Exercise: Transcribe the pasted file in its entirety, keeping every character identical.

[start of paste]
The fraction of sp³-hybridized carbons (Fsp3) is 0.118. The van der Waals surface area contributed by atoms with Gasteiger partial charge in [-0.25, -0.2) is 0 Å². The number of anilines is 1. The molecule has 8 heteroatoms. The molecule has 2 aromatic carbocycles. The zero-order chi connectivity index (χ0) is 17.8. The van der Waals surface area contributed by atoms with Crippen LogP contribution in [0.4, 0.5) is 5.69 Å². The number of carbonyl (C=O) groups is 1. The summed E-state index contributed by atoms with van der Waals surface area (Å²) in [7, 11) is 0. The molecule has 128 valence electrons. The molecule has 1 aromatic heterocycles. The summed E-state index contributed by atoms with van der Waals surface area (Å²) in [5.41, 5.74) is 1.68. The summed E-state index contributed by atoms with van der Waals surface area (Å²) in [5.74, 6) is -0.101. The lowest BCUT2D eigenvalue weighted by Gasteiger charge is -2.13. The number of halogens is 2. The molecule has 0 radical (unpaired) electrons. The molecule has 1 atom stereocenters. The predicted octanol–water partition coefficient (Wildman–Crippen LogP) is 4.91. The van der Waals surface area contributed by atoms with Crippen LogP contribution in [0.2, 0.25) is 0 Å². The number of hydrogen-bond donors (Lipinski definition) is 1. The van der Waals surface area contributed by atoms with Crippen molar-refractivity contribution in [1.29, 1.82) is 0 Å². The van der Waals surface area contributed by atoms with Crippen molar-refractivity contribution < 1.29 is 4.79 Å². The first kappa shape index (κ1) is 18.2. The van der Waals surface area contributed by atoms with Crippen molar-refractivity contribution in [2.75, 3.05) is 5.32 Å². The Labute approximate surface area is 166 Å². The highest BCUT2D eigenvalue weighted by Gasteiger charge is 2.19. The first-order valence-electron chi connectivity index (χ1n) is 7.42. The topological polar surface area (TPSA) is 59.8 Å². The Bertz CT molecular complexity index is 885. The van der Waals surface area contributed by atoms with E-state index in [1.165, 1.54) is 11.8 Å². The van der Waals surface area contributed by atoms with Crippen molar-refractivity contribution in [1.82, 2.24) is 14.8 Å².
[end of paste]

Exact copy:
The fraction of sp³-hybridized carbons (Fsp3) is 0.118. The van der Waals surface area contributed by atoms with Gasteiger partial charge in [-0.25, -0.2) is 0 Å². The number of anilines is 1. The molecule has 8 heteroatoms. The molecule has 2 aromatic carbocycles. The zero-order chi connectivity index (χ0) is 17.8. The van der Waals surface area contributed by atoms with Crippen LogP contribution in [0.4, 0.5) is 5.69 Å². The number of carbonyl (C=O) groups is 1. The summed E-state index contributed by atoms with van der Waals surface area (Å²) in [7, 11) is 0. The molecule has 128 valence electrons. The molecule has 1 aromatic heterocycles. The summed E-state index contributed by atoms with van der Waals surface area (Å²) in [5.41, 5.74) is 1.68. The summed E-state index contributed by atoms with van der Waals surface area (Å²) in [5.74, 6) is -0.101. The lowest BCUT2D eigenvalue weighted by Gasteiger charge is -2.13. The number of halogens is 2. The molecule has 0 radical (unpaired) electrons. The molecule has 1 atom stereocenters. The predicted octanol–water partition coefficient (Wildman–Crippen LogP) is 4.91. The van der Waals surface area contributed by atoms with Crippen LogP contribution in [0.2, 0.25) is 0 Å². The number of hydrogen-bond donors (Lipinski definition) is 1. The van der Waals surface area contributed by atoms with Crippen molar-refractivity contribution in [1.29, 1.82) is 0 Å². The van der Waals surface area contributed by atoms with Crippen molar-refractivity contribution < 1.29 is 4.79 Å². The first kappa shape index (κ1) is 18.2. The van der Waals surface area contributed by atoms with Crippen molar-refractivity contribution in [2.75, 3.05) is 5.32 Å². The Labute approximate surface area is 166 Å². The highest BCUT2D eigenvalue weighted by Gasteiger charge is 2.19. The first-order valence-electron chi connectivity index (χ1n) is 7.42. The topological polar surface area (TPSA) is 59.8 Å². The Bertz CT molecular complexity index is 885. The van der Waals surface area contributed by atoms with E-state index in [1.165, 1.54) is 11.8 Å². The van der Waals surface area contributed by atoms with Crippen molar-refractivity contribution in [1.82, 2.24) is 14.8 Å².